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This content is taken from the London School of Hygiene & Tropical Medicine's online course, Retinopathy of Prematurity: Practical Approaches to Prevent Blindness. Join the course to learn more.

Skip to 0 minutes and 10 seconds Hello and welcome to week three. Actively screening for retinopathy of prematurity is essential to detect the disease at an early stage and provide the right treatment. In this week, we consider key issues such as when to screen, how to do the examination for screening, who should be involved in the screening process, and once the baby has been screened, What are the key decisions that need to be made on management. Screening requires a team approach and the complete involvement of parents. In this week, we also look at treatment and the complexity of treating ROP at the right time. There is an opportunity to engage with experts on what are the current opinions on treatment methods.

Skip to 1 minute and 5 seconds Once again, we will end this week with an example of how the PDSA tool can be applied for quality improvement for the care of preterm babies and to reduce the risk of ROP. Please share your thoughts, views and experiences as we go through the week. As usual we will have facilitators who will address any specific queries that may arise this week. So let’s get started.

Welcome to week 3

Screening and treatment for retinopathy of prematurity (ROP) needs to be meticulously coordinated and managed alongside use of agreed clinical criteria for decision making. This week we look closely at all the different components that make up the ROP screening and treatment process and at the selection of the right management pathway.

ROP screening and treatment at the University of Ilorin Teaching Hospital

All preterm babies are registered into a computer on admission to the University of Ilorin Teaching Hospital in Nigeria and those who require ROP screening are identified at this time using a screening guideline poster (shown below). The babies typically have their first eye examination within 30 days of life or before discharge from the NICU if earlier than four weeks after birth.

A specially appointed ROP coordinator ensures these babies are listed and followed up for screening. They post the name of each baby to be screened and their caregivers’ contact details on a calendar. This is reviewed on Tuesdays to confirm the number and location of babies to be screened and ROP screenings are done every Wednesday morning.

The team in the neonatal intensive care unit (NICU) works closely with the ROP team to ensure that:

  • Screening examinations are carried out before discharge from the NICU.
  • Follow up eye exam appointments are made.
  • Caregivers are reminded about ROP screening during follow up appointments with neonatologists.
  • Any babies who miss ROP follow up screening appointments are identified from the calendar and their mothers contacted and encouraged to attend.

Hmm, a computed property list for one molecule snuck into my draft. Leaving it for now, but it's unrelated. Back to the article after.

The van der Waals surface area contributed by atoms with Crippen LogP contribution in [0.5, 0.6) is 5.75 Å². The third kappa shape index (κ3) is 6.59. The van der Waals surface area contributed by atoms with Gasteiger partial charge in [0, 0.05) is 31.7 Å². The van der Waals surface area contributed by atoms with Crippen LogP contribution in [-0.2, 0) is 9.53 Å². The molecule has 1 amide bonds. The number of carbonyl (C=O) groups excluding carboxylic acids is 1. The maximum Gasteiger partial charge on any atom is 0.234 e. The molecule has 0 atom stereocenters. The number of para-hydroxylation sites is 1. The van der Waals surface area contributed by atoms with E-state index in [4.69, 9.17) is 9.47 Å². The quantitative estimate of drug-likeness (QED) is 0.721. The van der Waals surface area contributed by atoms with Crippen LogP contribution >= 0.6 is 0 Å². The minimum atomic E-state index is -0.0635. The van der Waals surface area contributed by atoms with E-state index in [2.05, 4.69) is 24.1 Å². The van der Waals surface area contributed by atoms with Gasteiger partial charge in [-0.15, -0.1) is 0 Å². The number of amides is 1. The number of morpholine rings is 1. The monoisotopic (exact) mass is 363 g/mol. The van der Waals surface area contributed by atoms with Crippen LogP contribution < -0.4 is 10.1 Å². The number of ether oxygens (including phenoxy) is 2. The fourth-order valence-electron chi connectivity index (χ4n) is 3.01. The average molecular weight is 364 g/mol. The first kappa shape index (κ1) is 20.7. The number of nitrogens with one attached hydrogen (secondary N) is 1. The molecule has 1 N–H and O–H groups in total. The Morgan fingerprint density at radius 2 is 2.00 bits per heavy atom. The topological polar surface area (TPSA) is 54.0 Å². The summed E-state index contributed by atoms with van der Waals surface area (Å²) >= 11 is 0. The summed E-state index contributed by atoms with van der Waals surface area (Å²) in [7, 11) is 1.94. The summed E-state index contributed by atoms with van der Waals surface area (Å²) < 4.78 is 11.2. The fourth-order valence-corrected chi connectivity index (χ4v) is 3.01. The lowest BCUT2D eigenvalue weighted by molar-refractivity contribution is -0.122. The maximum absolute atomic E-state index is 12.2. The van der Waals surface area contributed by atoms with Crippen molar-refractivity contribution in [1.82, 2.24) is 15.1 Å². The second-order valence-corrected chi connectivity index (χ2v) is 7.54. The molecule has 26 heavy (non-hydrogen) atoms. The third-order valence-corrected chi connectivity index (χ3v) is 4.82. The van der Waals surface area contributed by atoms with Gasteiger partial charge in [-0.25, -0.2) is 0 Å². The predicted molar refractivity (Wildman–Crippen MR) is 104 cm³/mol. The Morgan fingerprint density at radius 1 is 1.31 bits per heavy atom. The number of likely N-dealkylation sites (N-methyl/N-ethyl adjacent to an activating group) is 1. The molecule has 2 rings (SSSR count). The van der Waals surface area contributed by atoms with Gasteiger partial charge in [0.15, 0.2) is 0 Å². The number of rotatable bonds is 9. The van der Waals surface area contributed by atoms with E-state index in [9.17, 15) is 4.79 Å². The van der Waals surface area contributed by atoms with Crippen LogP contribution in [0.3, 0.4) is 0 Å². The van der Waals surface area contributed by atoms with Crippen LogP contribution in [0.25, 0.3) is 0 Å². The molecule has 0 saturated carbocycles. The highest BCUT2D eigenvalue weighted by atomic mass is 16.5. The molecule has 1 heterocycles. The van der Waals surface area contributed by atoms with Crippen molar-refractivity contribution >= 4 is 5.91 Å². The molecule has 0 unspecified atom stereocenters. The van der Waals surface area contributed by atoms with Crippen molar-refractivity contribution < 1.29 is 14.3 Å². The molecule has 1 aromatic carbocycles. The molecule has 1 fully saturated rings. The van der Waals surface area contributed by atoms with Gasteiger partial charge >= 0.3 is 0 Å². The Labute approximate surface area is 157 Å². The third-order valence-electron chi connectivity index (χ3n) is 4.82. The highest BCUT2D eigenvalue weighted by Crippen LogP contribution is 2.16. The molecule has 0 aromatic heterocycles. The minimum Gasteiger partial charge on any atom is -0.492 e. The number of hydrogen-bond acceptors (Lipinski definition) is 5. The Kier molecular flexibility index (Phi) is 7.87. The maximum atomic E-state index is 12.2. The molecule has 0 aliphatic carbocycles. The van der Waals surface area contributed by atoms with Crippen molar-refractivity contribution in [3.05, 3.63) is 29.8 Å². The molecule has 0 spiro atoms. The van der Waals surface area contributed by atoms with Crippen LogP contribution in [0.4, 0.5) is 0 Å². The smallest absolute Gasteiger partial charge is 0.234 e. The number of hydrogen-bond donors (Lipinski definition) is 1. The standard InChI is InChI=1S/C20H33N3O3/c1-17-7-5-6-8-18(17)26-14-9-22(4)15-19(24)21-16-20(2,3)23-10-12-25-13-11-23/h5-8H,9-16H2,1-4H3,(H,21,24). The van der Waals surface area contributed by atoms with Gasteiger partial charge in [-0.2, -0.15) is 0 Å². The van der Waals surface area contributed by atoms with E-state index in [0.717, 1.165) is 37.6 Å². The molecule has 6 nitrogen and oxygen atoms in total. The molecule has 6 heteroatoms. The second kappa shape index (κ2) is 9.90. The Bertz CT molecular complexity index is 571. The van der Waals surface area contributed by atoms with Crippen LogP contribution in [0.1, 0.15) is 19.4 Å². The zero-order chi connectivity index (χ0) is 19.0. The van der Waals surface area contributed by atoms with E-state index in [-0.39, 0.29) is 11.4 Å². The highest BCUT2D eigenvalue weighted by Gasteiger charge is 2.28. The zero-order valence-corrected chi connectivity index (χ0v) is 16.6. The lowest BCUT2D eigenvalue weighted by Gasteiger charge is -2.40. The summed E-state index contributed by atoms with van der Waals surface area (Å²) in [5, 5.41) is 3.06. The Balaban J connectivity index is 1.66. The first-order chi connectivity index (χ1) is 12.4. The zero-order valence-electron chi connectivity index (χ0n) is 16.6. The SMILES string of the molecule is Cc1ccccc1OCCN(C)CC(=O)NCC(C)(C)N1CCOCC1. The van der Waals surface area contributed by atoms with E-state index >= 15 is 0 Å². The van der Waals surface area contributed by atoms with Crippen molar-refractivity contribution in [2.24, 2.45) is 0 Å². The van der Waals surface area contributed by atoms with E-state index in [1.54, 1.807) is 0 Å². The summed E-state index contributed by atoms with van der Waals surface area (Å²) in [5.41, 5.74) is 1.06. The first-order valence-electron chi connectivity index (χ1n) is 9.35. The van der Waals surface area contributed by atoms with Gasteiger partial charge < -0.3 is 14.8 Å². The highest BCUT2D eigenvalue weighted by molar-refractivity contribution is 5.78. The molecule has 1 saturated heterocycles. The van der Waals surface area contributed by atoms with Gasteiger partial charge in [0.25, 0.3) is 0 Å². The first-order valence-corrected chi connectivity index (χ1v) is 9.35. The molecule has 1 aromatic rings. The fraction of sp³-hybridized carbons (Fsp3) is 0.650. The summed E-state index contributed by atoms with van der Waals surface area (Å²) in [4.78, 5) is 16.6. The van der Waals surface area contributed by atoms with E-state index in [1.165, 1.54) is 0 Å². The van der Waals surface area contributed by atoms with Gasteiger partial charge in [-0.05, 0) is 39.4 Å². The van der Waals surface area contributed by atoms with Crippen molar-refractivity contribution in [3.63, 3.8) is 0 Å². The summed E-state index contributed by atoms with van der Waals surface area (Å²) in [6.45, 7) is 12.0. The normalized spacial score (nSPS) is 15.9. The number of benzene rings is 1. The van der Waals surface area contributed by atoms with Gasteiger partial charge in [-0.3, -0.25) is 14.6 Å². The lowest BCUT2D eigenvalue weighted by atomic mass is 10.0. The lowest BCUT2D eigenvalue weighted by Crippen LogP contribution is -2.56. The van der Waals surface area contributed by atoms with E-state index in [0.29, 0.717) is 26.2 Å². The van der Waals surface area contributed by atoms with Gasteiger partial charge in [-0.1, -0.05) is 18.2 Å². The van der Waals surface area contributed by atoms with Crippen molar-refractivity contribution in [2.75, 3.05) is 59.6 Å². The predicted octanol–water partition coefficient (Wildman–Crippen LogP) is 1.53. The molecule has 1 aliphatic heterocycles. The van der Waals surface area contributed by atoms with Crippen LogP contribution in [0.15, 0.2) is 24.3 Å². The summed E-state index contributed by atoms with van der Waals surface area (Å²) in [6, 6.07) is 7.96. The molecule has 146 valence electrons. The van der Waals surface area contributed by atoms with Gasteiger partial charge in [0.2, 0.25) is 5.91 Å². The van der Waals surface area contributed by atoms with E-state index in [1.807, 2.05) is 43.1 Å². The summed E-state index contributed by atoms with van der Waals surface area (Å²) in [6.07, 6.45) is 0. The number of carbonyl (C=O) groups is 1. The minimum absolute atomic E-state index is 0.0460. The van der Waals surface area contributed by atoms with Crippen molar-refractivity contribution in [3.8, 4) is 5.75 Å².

• Any babies who miss ROP screening, either while an inpatient on the neonatal unit or they do not attend after discharge, are identified from the list generated. If they are still an inpatient their names are added to the diary or electronic system for the next screening day; if they have been discharged their mothers are contacted and encouraged to attend.
  • After ROP screening has been completed, parents are given an appointment at 6 months to attend the pediatric ophthalmology department where the baby will be examined to detect other eye complications of prematurity, which are more common in infants who have had ROP. The more frequent complications include strabismus and refractive errors. All infants should be examined again at one year of age, and thereafter if required.

The following case study from the University of Ilorin Teaching Hospital demonstrates the importance of team work and how complex families find the ROP screening and treatment process.

Case study: Baby Abebi

The neonatal nurse tucks baby Abebi against her mother for kangaroo care

Baby Abebi was delivered at 28 weeks gestational age, with a birth weight of 1.14 kg. In the NICU she required a blood transfusion, nutritional support for poor weight gain and close management for respiratory distress syndrome. She was also provided with supplemental oxygen for 17 days. Abebi’s parents have two other children, both under five years of age, and had to travel into the hospital each day.

Abebi had her first ROP screening in the NICU six weeks after birth. She was found to have type 2 ROP and was discharged from the NICU and the mother was asked to bring her back for further screening a week later. The mother was supported and advised all along. Type 1 ROP in Zone II stage 3 with plus disease was identified in the follow up screening examination when Abebi was 36 weeks and five days old. She was treated using intravitreal bevacizumab and laser and remains on follow up. Abebi’s parents are being given counselling and support and are fully engaged in supporting their daughter’s ongoing needs and development.

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This video is from the free online course:

Retinopathy of Prematurity: Practical Approaches to Prevent Blindness

London School of Hygiene & Tropical Medicine